dPressure Sensor Manual

  • dPressure 250 – The dPressure 250 is a pressure sensor capable of measuring up to 250  kPa (30 psi) of pressure and gauge vacuum.  The sensor can be attached directly to the Lego Mindstorms NXT.  The sensor is easy to use and users can be up and reading pressures in seconds.
  • dPressure 500 – The dPressure 500 is a pressure sensor, similar to the dPressure 250, capable of measuring up to 500  kPa (70 psi) of pressure and gauge vacuum.

Getting Started


High pressures can be dangerous!  Precautions should be taken.  Wear safety goggles. Never use pressurized systems without adult supervision.  Never use the sensor or any parts at pressures outside of their specified pressure tolerances.

Determine the Maximum Pressure:

First, check to see what model of dPressure sensor you received.  The model can be determined by the circles next to the capacitors on the printed circuit board of the sensor.  The model’s maximum pressure should be checked on the PCB.  Operating the sensor above the maximum specified pressure can seriously and permanently damage the sensor.  Do not use the sensor outside the specified pressure limit.

Select and Install the Correct Software:

After determining the maximum pressure of your sensor you should go to the Dexter Industries website (www.dexterindustries.com) and download the zip file for your specific sensor.  Save to your computer, unzip the file, and install on your NXT software.

To install in NXT-G, go to “Tools” and select “Block Import and Export Wizard”.  Select the directory the files were unzipped in.  Import the relevant file.

Hardware Setup

Connect with the Mindstorms NXT:

Connect the pressure sensor to one of the NXT data ports.  No adapters necessary.

Secure the Sensor:

Using the Technic brick under the sensor, attach the sensor to your robot,
laboratory setup, or other device.  For non-Lego attachments, an easy way to attach
the sensor is with zip ties through the brick holes.

Secure tubing to the Sensor:

Gauge Pressure: The pressure-port on the sensor is the port on the capacitor-side of the plastic.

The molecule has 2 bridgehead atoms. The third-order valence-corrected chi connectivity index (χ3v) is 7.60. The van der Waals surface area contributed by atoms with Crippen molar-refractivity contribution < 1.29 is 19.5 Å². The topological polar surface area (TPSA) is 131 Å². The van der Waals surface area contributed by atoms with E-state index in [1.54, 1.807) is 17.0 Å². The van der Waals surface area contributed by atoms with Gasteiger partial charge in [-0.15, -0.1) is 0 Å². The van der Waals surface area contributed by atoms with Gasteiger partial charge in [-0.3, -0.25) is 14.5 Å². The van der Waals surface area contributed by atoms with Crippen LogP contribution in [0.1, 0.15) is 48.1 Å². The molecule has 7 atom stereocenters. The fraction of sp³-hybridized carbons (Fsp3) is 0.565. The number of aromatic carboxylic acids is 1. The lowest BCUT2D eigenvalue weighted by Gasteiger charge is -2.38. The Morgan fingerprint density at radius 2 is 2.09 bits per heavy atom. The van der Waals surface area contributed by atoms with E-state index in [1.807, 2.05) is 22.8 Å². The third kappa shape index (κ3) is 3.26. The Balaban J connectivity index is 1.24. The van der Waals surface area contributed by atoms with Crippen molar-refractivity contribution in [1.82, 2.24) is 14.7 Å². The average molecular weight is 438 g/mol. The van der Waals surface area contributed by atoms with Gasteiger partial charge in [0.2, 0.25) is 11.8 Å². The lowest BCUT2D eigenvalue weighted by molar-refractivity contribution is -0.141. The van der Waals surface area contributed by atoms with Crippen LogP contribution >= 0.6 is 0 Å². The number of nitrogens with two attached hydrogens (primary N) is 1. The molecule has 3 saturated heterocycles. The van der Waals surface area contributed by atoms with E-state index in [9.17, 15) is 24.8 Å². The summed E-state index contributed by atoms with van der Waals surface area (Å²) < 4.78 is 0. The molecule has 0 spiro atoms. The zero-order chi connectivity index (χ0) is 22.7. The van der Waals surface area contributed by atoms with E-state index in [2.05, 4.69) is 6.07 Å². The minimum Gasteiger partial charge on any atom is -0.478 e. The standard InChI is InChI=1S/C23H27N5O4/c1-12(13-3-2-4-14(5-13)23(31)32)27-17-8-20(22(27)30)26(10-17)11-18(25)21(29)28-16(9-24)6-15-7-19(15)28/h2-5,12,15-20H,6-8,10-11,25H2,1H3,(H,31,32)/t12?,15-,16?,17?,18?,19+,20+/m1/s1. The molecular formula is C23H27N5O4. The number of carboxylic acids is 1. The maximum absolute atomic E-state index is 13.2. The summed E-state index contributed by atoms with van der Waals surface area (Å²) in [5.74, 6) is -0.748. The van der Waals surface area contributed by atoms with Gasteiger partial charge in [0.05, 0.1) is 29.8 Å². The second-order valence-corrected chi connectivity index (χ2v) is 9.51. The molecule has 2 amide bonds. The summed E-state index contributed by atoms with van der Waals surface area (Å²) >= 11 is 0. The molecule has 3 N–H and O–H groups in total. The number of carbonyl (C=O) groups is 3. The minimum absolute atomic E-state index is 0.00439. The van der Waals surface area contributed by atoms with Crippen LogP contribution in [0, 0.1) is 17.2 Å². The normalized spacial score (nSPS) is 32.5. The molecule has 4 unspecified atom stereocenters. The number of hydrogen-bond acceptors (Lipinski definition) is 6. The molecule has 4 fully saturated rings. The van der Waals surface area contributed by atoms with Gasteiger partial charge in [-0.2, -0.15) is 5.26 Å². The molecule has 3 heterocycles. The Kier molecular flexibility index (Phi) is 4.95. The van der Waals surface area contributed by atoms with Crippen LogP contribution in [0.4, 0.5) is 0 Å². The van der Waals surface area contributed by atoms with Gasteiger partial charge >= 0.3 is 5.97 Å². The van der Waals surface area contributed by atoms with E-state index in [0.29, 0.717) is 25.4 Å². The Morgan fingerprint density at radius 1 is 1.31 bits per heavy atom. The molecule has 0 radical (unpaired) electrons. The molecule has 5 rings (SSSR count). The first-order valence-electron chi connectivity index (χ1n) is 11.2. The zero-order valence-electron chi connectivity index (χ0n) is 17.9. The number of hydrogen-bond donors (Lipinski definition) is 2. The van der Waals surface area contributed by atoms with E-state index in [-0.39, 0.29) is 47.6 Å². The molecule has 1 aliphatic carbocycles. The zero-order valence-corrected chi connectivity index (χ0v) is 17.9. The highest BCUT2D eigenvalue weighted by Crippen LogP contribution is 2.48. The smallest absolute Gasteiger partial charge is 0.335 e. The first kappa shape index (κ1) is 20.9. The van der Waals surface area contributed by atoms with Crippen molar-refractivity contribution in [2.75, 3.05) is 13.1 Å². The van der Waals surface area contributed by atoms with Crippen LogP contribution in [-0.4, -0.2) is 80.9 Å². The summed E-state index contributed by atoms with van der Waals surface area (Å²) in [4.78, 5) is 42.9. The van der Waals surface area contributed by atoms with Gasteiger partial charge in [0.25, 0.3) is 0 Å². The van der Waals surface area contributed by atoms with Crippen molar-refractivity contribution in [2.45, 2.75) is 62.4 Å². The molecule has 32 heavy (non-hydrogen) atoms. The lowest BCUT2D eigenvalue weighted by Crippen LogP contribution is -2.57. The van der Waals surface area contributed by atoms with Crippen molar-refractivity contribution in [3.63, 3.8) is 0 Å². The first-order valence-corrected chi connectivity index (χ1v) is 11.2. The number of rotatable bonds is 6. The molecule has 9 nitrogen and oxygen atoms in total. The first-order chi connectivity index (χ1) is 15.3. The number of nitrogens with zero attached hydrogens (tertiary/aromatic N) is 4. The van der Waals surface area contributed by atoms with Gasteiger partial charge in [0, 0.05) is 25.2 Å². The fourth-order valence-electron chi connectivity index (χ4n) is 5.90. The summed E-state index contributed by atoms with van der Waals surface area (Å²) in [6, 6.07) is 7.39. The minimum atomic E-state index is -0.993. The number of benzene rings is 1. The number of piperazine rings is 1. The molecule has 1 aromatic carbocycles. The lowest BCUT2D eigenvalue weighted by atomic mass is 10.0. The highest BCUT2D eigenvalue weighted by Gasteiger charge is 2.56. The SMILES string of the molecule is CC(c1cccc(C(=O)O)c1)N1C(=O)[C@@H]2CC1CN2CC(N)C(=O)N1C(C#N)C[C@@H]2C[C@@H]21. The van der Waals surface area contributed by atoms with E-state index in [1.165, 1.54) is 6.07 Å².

Gauge Vacuum: The vacuum-port on the sensor is the port opposite the capacitor-side of the sensor.

For both ports, the 1/8” ID tubing can be used to connect with the sensor. For Lego-Pneumatic applications an adapter is enclosed.  For pressures over 15 PSI, we recommend you place a small hose clamp over the area where the hose overlaps with the port.

Using the NXT-G Block: 3 Easy Steps

Drag the Block From the Palette into Position:

In NXT-G, select the appropriate “dPressure” block and drag it out onto the work area of your screen.

Specify the port the dPressure is plugged into: 

In the block dialogue box at the bottom of the screen, specify which sensor port the sensor is plugged into.  In the example to the right, the dPressure is plugged into port 1.

Link the dPressure sensor to other blocks:

Click on the brick to drop the wiring menu down.  Four options are offered:  a port specification (to automatically set the port the block reads from), data output in PSI, raw sensor data, and data output in kilopascals (kPa).  In the example to the right, we’ve placed the dPressure in a continuous loop that reads pressure and puts the value, in PSI, onto the screen.

Other Links and Examples:


Q: What type of sensor is the dPressure?
A: The dPressure is an analog differential pressure sensor.

Q: What size are the port openings on the dPressure sensor?
A: The dPressure sensor port openings fit to 1/8” tubing.  Each sensor comes with an adapter to fit to Lego Pneumatic hosing.

Q: What is the minimal pressure difference the sensor is able to read?
A: Using NXT 2.0 and the dPressure block, the sensor can read down to 0.04 PSI (0.27 kPa).  The sensor typically moves in increments of 0.04 PSI.

Q:  What is the sensor time response?
A:  The sensor time response is limited to the NXT and Firmware.  The sensor itself provides a response within 1 ms.

Q:  Will operating at a higher pressure than the rated pressure damage the dPressure sensor?
A:  Yes, yes it could.  We have not destructively tested the sensors, but overloading any sensor can damage the sensor, and could result in unsafe operation.


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